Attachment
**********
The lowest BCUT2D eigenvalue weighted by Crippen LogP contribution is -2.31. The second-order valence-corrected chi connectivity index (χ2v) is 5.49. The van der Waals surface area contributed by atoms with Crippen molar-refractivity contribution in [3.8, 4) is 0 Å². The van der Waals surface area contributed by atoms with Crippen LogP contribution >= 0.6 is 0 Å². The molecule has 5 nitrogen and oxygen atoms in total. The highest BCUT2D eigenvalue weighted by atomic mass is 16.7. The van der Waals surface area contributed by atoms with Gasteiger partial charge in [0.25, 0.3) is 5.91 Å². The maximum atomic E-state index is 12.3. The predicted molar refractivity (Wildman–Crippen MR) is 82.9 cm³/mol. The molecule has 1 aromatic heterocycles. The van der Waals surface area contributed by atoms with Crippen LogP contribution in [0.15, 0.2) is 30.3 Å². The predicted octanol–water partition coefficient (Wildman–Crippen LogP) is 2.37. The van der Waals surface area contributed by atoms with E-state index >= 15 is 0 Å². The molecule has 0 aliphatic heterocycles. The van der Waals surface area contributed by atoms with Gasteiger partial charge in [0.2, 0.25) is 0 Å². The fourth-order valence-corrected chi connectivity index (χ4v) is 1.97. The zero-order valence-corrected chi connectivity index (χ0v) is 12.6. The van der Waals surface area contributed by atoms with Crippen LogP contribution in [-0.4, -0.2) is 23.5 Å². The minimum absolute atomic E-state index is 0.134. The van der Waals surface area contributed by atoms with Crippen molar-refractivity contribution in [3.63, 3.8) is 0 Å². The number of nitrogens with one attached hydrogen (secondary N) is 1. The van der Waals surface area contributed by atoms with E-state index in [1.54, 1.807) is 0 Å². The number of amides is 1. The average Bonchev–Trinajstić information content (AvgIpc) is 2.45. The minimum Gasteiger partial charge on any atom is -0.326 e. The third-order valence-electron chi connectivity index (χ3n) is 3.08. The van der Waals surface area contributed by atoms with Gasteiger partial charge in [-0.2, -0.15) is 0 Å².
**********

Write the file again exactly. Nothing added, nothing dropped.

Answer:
The lowest BCUT2D eigenvalue weighted by Crippen LogP contribution is -2.31. The second-order valence-corrected chi connectivity index (χ2v) is 5.49. The van der Waals surface area contributed by atoms with Crippen molar-refractivity contribution in [3.8, 4) is 0 Å². The van der Waals surface area contributed by atoms with Crippen LogP contribution >= 0.6 is 0 Å². The molecule has 5 nitrogen and oxygen atoms in total. The highest BCUT2D eigenvalue weighted by atomic mass is 16.7. The van der Waals surface area contributed by atoms with Gasteiger partial charge in [0.25, 0.3) is 5.91 Å². The maximum atomic E-state index is 12.3. The predicted molar refractivity (Wildman–Crippen MR) is 82.9 cm³/mol. The molecule has 1 aromatic heterocycles. The van der Waals surface area contributed by atoms with Crippen LogP contribution in [0.15, 0.2) is 30.3 Å². The predicted octanol–water partition coefficient (Wildman–Crippen LogP) is 2.37. The van der Waals surface area contributed by atoms with E-state index >= 15 is 0 Å². The molecule has 0 aliphatic heterocycles. The van der Waals surface area contributed by atoms with Gasteiger partial charge in [0.2, 0.25) is 0 Å². The fourth-order valence-corrected chi connectivity index (χ4v) is 1.97. The zero-order valence-corrected chi connectivity index (χ0v) is 12.6. The van der Waals surface area contributed by atoms with Crippen LogP contribution in [-0.4, -0.2) is 23.5 Å². The minimum absolute atomic E-state index is 0.134. The van der Waals surface area contributed by atoms with Crippen molar-refractivity contribution in [3.63, 3.8) is 0 Å². The number of nitrogens with one attached hydrogen (secondary N) is 1. The van der Waals surface area contributed by atoms with E-state index in [1.54, 1.807) is 0 Å². The number of amides is 1. The average Bonchev–Trinajstić information content (AvgIpc) is 2.45. The minimum Gasteiger partial charge on any atom is -0.326 e. The third-order valence-electron chi connectivity index (χ3n) is 3.08. The van der Waals surface area contributed by atoms with Gasteiger partial charge in [-0.2, -0.15) is 0 Å².